More about Letter on the Blind II


There's an interesting reference hidden in the title of Stella's psychedelic wall of color. The name translates to 'Letter on the Blind', and is a reference to an essay called 'Letter on the Blind for the Use of Those who See' by Diderot, a French philospher known for his art criticsm.

The essay, written in 1749, referenced new surgical techniques that allowed doctors to restore sight to certain patients who had been blind their entire lives. Stella, clearly interested in exploring optical perception in his work, snatched the title as a nod to those who had speculated about eyes and sight long before he started cranking out his dizzying canvases.  


Comments (1)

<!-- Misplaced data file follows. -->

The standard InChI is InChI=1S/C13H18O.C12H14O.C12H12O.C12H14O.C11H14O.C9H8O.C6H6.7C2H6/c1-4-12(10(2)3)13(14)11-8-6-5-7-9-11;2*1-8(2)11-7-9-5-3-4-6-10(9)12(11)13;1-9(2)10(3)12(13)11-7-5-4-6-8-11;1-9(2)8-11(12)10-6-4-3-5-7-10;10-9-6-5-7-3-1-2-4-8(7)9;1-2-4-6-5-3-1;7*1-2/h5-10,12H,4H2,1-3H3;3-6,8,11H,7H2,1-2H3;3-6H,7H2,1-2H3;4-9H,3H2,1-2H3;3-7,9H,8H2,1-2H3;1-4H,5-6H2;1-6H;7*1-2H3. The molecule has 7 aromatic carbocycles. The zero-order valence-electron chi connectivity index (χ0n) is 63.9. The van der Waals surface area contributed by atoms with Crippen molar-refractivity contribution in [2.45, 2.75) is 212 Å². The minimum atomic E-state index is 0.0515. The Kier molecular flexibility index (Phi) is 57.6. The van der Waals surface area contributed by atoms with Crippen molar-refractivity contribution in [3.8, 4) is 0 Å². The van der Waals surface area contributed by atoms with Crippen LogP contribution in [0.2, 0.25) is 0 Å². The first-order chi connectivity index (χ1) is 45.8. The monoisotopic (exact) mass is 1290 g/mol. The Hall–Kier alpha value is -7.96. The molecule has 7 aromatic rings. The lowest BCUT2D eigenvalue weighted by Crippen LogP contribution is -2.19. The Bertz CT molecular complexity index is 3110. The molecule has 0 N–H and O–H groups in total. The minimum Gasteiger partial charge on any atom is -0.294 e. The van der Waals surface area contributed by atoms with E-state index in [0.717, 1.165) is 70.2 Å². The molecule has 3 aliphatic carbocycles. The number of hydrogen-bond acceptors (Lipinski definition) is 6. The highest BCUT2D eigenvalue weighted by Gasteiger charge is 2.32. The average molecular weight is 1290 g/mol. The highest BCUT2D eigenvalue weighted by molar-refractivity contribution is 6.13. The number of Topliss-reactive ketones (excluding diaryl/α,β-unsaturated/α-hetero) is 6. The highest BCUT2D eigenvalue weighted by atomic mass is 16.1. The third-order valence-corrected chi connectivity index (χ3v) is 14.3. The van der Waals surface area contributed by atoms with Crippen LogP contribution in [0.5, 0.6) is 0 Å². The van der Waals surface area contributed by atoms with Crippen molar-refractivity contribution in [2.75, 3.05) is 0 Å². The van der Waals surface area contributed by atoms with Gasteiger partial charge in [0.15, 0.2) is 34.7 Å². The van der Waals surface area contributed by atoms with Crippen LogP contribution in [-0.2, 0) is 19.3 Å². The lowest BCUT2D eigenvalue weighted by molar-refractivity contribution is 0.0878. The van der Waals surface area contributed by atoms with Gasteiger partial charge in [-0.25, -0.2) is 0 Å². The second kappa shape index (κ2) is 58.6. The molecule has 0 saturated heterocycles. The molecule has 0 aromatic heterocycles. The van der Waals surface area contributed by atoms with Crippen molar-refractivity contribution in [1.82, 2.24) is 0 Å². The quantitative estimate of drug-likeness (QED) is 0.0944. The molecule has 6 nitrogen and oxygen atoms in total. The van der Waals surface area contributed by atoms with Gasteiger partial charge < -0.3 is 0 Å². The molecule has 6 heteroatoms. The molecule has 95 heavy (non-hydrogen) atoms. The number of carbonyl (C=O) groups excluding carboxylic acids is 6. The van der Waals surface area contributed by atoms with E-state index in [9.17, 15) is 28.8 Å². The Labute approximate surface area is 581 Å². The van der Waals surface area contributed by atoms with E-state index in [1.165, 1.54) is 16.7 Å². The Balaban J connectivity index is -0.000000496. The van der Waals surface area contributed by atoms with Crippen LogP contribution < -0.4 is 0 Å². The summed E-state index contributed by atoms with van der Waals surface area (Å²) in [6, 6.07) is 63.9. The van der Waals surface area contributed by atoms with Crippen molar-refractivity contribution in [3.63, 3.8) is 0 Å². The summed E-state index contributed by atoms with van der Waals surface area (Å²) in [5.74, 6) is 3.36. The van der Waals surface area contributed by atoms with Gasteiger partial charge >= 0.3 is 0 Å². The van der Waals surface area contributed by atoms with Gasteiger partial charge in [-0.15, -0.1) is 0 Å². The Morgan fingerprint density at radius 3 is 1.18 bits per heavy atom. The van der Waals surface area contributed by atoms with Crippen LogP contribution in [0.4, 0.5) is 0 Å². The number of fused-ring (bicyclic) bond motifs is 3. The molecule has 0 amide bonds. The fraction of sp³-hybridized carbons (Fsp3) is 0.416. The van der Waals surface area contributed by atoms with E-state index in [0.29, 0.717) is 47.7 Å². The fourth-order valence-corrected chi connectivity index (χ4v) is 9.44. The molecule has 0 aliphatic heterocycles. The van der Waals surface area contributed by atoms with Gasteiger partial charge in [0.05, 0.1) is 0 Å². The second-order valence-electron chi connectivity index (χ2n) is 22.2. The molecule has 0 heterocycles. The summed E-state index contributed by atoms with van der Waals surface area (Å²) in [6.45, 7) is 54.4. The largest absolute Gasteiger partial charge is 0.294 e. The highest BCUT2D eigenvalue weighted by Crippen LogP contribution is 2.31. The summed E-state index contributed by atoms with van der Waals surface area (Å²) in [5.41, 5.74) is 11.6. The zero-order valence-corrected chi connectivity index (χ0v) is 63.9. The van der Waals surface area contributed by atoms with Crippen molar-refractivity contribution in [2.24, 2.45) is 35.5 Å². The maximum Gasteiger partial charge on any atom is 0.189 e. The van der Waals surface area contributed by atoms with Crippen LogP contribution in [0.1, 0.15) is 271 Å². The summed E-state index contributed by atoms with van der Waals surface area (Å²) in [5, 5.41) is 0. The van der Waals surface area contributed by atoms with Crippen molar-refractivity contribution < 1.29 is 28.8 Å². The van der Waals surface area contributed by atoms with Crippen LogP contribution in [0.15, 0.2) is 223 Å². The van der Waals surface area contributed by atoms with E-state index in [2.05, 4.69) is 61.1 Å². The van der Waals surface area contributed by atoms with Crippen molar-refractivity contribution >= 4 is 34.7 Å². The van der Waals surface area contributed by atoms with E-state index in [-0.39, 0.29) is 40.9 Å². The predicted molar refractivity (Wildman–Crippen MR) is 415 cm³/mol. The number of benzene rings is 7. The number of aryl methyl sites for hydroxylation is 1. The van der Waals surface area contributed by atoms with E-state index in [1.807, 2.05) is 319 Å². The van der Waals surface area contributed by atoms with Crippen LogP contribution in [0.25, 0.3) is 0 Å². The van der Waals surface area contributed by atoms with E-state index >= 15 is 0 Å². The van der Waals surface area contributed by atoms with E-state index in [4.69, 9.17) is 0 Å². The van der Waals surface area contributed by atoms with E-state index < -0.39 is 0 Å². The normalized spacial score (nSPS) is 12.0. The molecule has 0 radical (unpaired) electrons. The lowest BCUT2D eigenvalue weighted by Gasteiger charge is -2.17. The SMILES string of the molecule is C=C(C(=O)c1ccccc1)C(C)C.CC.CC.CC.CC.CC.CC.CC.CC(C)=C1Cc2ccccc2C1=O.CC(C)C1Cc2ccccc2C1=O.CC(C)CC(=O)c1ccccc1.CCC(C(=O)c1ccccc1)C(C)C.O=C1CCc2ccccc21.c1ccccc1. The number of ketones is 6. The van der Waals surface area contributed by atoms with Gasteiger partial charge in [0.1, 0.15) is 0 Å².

This is such an interesting piece. Every time I look at it, a different thing is emphasized. The longer I look at it, the emphasis shifts. This piece appears to use atmospheric perspective, in which the brightest colors appear closest. This gives the piece visual depth. However, the brightest colors are in the middle of the order of the lines, which keeps the eye from naturally making a pyramid shape. I find it difficult to keep the brightest lines "closest" in my mind the longer I observe the piece. My mind wants to make some form of a pyramid, whether that be inverted with the point going away from me or normal with the point coming out towards me. But as I continue to look the piece begins to appear shallower, and eventually even flat because it cannot easily see the shape it wants to. I do think it is an interesting and beautiful piece.